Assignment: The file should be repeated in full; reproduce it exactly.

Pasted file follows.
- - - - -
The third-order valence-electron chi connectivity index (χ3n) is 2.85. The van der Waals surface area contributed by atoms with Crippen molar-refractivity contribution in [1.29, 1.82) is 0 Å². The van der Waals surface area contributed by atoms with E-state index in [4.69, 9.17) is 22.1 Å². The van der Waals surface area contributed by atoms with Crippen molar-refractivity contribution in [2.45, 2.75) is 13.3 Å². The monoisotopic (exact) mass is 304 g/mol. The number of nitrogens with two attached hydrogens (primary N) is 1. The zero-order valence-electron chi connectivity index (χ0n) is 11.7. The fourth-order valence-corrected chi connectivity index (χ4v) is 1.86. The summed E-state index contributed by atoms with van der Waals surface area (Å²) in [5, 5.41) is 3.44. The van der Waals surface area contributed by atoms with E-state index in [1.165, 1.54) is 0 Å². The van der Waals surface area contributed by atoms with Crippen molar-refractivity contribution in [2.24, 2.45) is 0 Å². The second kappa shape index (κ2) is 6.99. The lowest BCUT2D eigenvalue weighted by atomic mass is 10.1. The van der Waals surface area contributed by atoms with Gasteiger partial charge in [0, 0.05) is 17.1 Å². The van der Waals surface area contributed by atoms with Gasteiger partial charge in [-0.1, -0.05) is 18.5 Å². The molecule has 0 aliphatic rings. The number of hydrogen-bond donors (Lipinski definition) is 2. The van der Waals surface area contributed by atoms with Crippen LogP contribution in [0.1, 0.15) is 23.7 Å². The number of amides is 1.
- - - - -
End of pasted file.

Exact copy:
The third-order valence-electron chi connectivity index (χ3n) is 2.85. The van der Waals surface area contributed by atoms with Crippen molar-refractivity contribution in [1.29, 1.82) is 0 Å². The van der Waals surface area contributed by atoms with E-state index in [4.69, 9.17) is 22.1 Å². The van der Waals surface area contributed by atoms with Crippen molar-refractivity contribution in [2.45, 2.75) is 13.3 Å². The monoisotopic (exact) mass is 304 g/mol. The number of nitrogens with two attached hydrogens (primary N) is 1. The zero-order valence-electron chi connectivity index (χ0n) is 11.7. The fourth-order valence-corrected chi connectivity index (χ4v) is 1.86. The summed E-state index contributed by atoms with van der Waals surface area (Å²) in [5, 5.41) is 3.44. The van der Waals surface area contributed by atoms with E-state index in [1.165, 1.54) is 0 Å². The van der Waals surface area contributed by atoms with Crippen molar-refractivity contribution in [2.24, 2.45) is 0 Å². The second kappa shape index (κ2) is 6.99. The lowest BCUT2D eigenvalue weighted by atomic mass is 10.1. The van der Waals surface area contributed by atoms with Gasteiger partial charge in [0, 0.05) is 17.1 Å². The van der Waals surface area contributed by atoms with Gasteiger partial charge in [-0.1, -0.05) is 18.5 Å². The molecule has 0 aliphatic rings. The number of hydrogen-bond donors (Lipinski definition) is 2. The van der Waals surface area contributed by atoms with Crippen LogP contribution in [0.1, 0.15) is 23.7 Å². The number of amides is 1.